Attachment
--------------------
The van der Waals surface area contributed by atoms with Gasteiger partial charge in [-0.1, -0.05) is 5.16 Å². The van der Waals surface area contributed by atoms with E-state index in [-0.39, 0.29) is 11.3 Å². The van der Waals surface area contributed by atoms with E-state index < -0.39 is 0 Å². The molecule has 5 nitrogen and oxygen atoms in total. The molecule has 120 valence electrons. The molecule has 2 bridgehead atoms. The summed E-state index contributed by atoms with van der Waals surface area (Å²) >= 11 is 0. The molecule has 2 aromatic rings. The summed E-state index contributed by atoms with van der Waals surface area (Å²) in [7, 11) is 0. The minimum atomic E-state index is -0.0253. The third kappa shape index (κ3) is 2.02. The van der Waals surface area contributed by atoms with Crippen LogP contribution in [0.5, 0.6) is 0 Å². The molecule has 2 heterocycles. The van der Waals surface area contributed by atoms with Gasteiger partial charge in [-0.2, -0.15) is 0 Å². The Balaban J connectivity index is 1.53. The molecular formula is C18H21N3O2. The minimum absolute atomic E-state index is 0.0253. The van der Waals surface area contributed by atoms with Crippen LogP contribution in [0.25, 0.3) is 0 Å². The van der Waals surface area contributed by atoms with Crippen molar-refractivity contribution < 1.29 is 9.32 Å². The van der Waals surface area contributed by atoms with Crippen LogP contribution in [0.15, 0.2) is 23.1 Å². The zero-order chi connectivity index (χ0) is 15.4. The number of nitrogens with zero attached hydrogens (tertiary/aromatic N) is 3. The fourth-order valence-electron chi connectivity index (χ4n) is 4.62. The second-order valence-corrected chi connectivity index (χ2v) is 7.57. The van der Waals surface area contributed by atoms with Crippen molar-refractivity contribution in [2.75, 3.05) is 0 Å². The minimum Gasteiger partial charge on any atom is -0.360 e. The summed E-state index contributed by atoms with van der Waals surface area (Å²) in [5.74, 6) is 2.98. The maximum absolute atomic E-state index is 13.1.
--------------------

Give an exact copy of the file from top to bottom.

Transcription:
The van der Waals surface area contributed by atoms with Gasteiger partial charge in [-0.1, -0.05) is 5.16 Å². The van der Waals surface area contributed by atoms with E-state index in [-0.39, 0.29) is 11.3 Å². The van der Waals surface area contributed by atoms with E-state index < -0.39 is 0 Å². The molecule has 5 nitrogen and oxygen atoms in total. The molecule has 120 valence electrons. The molecule has 2 bridgehead atoms. The summed E-state index contributed by atoms with van der Waals surface area (Å²) >= 11 is 0. The molecule has 2 aromatic rings. The summed E-state index contributed by atoms with van der Waals surface area (Å²) in [7, 11) is 0. The minimum atomic E-state index is -0.0253. The third kappa shape index (κ3) is 2.02. The van der Waals surface area contributed by atoms with Crippen LogP contribution in [0.5, 0.6) is 0 Å². The molecule has 2 heterocycles. The van der Waals surface area contributed by atoms with Gasteiger partial charge in [-0.2, -0.15) is 0 Å². The Balaban J connectivity index is 1.53. The molecular formula is C18H21N3O2. The minimum absolute atomic E-state index is 0.0253. The van der Waals surface area contributed by atoms with Crippen LogP contribution in [0.25, 0.3) is 0 Å². The van der Waals surface area contributed by atoms with Crippen molar-refractivity contribution < 1.29 is 9.32 Å². The van der Waals surface area contributed by atoms with Crippen LogP contribution in [0.15, 0.2) is 23.1 Å². The zero-order chi connectivity index (χ0) is 15.4. The number of nitrogens with zero attached hydrogens (tertiary/aromatic N) is 3. The fourth-order valence-electron chi connectivity index (χ4n) is 4.62. The second-order valence-corrected chi connectivity index (χ2v) is 7.57. The van der Waals surface area contributed by atoms with Crippen molar-refractivity contribution in [2.75, 3.05) is 0 Å². The minimum Gasteiger partial charge on any atom is -0.360 e. The summed E-state index contributed by atoms with van der Waals surface area (Å²) in [5.74, 6) is 2.98. The maximum absolute atomic E-state index is 13.1.